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SPINNING BIO (PART 1)! David Brooks, limning Frist, shows that bio is easily spun:


FRIST PRINCIPLES: Biography is easily spun. Writers sift through decades of details, looking for ways to condemn the despised. Or they find ways to praise the approved. Consider the Weekly Standard’s David Brooks, limning the good doctor, Bill Frist.

Brooks describes the young Frist at Harvard Medical School. The stress was terrible, Brooks relates. “It was during that period that he adopted pets from animal shelters and then killed them so he could experiment on their hearts,” Brooks says. “I was going a little crazy,” Frist is quoted saying. But as spinning biographers will sometimes do, Brooks finds signs of his subject’s high character in virtually everything Frist says and does. He describes an odd event from this period:

BROOKS: He was also having some troubles with his love life…For ten years he had been dating a Nashville girl, Katie, assuming that marriage was at the end of the road. While Frist was finishing his medical training in Boston, they did get engaged, and were to return to Nashville for the ceremony. But a few weeks before the wedding he met a woman from West Texas, Karyn, and they had a dinner and a night together.

Two days before the wedding, Frist flew back to Nashville from Massachusetts General, where he was doing his internship. He called off his marriage to Katie. “Everyone listened carefully to what I said, all the lame explanations I had that were and were not the truth,” he wrote, “and they nodded and dealt with it and I went on my way.” Think of that: two days before a Belle Meade wedding. You can imagine the string of parties that would have been planned, the cascades of gifts that would have been bought. You can imagine the social uproar Frist’s decision must have caused.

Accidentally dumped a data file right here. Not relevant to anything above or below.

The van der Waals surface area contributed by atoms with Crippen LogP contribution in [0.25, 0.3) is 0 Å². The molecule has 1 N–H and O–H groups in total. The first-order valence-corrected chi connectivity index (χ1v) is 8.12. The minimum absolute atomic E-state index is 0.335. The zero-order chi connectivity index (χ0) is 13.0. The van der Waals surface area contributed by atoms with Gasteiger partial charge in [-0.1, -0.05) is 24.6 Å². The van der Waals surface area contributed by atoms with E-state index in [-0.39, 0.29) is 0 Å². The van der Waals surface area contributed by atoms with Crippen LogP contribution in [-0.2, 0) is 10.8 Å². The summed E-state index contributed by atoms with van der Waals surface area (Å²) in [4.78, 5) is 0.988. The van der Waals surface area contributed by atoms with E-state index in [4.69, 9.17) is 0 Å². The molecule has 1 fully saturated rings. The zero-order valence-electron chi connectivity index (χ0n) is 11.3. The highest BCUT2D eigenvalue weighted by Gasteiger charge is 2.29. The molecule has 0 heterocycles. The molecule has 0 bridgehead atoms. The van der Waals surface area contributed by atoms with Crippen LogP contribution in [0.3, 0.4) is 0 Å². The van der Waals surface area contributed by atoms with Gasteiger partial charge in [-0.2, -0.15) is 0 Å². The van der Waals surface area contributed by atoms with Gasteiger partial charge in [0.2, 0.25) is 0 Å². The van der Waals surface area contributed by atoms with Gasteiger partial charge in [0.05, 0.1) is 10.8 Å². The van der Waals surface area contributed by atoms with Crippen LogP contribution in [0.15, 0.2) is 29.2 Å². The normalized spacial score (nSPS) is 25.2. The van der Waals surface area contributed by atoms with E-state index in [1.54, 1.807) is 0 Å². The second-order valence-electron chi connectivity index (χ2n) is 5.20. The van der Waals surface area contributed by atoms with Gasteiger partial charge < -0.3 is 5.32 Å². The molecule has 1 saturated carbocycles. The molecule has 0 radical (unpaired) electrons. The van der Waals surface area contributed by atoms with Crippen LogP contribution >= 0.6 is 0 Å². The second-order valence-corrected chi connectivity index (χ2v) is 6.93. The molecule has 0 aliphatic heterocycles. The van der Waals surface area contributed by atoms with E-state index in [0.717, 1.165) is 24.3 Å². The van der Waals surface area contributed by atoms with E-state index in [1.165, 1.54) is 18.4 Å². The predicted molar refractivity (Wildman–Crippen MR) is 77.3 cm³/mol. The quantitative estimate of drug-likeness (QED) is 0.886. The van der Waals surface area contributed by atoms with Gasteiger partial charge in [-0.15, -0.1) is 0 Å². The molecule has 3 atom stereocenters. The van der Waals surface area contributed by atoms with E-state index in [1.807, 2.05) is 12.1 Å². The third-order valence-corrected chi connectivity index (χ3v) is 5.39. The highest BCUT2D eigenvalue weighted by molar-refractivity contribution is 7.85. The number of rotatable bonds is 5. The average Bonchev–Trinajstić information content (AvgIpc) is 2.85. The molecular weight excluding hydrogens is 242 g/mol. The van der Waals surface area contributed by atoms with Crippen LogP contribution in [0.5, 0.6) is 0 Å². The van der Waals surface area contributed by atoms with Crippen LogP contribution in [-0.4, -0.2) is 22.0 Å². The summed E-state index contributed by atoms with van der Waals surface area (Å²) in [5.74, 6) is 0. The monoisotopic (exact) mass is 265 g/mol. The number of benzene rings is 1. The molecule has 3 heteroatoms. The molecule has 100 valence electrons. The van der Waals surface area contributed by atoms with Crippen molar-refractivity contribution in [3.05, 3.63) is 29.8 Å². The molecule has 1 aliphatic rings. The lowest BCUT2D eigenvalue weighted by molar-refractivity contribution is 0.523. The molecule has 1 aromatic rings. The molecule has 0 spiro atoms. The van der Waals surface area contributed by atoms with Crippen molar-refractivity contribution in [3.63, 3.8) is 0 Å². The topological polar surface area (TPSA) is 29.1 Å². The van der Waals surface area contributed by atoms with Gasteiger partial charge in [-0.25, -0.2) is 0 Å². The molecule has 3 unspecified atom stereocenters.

Of course, you can also imagine the total heartbreak Frist’s decision must have caused poor Katie (who apparently lacked a last name). Should pols be judged on such events? In our book, no, they should not; pols should be judged on their conduct as pols. After all, a pol’s biography is easily spun. Here’s how Brooks spins Frist’s behavior:
BROOKS (continuing directly): You don’t call off a wedding to a woman you’ve known for ten years in circumstances like that unless you have a steely determination, to say the least, at the core of your being. And as Frist notes in his book, despite all the trauma, he “did not miss a minute of work at Mass General.”
Frist’s conduct doesn’t show him to be a cad. It doesn’t show that he’s weird, detached, evasive or heartless. No, when Frist left Katie with egg on her face, he showed the “steely determination at the core of his being.” Later, Brooks returns to that near-wedding scene and heaps new praise on Frist’s character:
BROOKS: As you struggle to understand Frist and his upper-class Tennessee roots, you are forced to wrestle with paradoxes…He is a member of genteel society, but he is not cowardly—or obsessed with the opinions of the parlor set, as the crack-up of his near-marriage proves. He is political, but for much of his life had no interest in anything but medicine and still defines himself as a doctor first.
What did Frist prove when he left Katie hanging? The doctor proved that he isn’t a coward! Did we mention the fact that, for pandering pundits, biography is easily spun?

Pundits are now plumping Frist to be president. Brook’s intriguing Standard profile provides a hint of what is to come. In part, your press corps selected your present prez by spinning the bios of Bush and Gore. Now, they’re trying to spin you on Frist. High comedy happens as Brooks spins some bio. Tomorrow: Who gave Brooks that letter?

LIARS FIGURE: Like all contemporary conservative pundits, David Brooks simply hates all embellishment, embroidery, exaggeration and misstatement. Unless it involves Frist or Al Gore:

BROOKS: In your experience with normal doctors, let alone superstar transplant surgeons, would you say that their life paths have bred in them a simple egalitarian ethos? Of course not. Many doctors, and especially the surgical superstars, see themselves as inhabiting a Mount Olympus of the mind. And yet Bill Frist obviously does relate to people. Like Bush, he does not alienate or cast himself as superior to normal, middle-class Americans. Frist was reelected to the Senate with a wider margin than any other candidate for statewide election in recent Tennessee history, which, given some of the senators the state has produced, is saying something.